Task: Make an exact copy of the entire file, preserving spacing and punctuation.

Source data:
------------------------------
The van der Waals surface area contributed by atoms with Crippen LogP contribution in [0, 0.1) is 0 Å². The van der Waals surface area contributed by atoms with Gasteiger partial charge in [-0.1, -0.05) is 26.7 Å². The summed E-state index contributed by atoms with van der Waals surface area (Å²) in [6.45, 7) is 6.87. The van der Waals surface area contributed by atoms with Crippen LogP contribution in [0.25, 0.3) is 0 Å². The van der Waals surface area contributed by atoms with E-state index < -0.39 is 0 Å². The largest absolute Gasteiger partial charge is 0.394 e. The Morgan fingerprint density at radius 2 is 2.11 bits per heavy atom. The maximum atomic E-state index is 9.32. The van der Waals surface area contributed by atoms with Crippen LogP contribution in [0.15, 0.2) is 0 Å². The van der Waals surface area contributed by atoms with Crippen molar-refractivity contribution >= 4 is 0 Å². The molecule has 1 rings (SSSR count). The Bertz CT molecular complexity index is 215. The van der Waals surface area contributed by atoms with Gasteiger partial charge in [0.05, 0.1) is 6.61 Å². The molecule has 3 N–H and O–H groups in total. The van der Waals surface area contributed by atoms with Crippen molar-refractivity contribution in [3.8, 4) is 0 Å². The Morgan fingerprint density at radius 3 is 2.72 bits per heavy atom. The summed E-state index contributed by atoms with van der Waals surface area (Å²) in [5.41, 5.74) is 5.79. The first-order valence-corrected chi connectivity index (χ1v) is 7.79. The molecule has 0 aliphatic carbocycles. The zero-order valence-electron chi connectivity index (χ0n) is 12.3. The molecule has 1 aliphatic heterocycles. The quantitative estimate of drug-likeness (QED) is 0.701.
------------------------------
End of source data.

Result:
The van der Waals surface area contributed by atoms with Crippen LogP contribution in [0, 0.1) is 0 Å². The van der Waals surface area contributed by atoms with Gasteiger partial charge in [-0.1, -0.05) is 26.7 Å². The summed E-state index contributed by atoms with van der Waals surface area (Å²) in [6.45, 7) is 6.87. The van der Waals surface area contributed by atoms with Crippen LogP contribution in [0.25, 0.3) is 0 Å². The van der Waals surface area contributed by atoms with E-state index < -0.39 is 0 Å². The largest absolute Gasteiger partial charge is 0.394 e. The Morgan fingerprint density at radius 2 is 2.11 bits per heavy atom. The maximum atomic E-state index is 9.32. The van der Waals surface area contributed by atoms with Crippen LogP contribution in [0.15, 0.2) is 0 Å². The van der Waals surface area contributed by atoms with Crippen molar-refractivity contribution >= 4 is 0 Å². The molecule has 1 rings (SSSR count). The Bertz CT molecular complexity index is 215. The van der Waals surface area contributed by atoms with Gasteiger partial charge in [0.05, 0.1) is 6.61 Å². The molecule has 3 N–H and O–H groups in total. The van der Waals surface area contributed by atoms with Crippen molar-refractivity contribution in [3.8, 4) is 0 Å². The Morgan fingerprint density at radius 3 is 2.72 bits per heavy atom. The summed E-state index contributed by atoms with van der Waals surface area (Å²) in [5.41, 5.74) is 5.79. The first-order valence-corrected chi connectivity index (χ1v) is 7.79. The molecule has 0 aliphatic carbocycles. The zero-order valence-electron chi connectivity index (χ0n) is 12.3. The molecule has 1 aliphatic heterocycles. The quantitative estimate of drug-likeness (QED) is 0.701.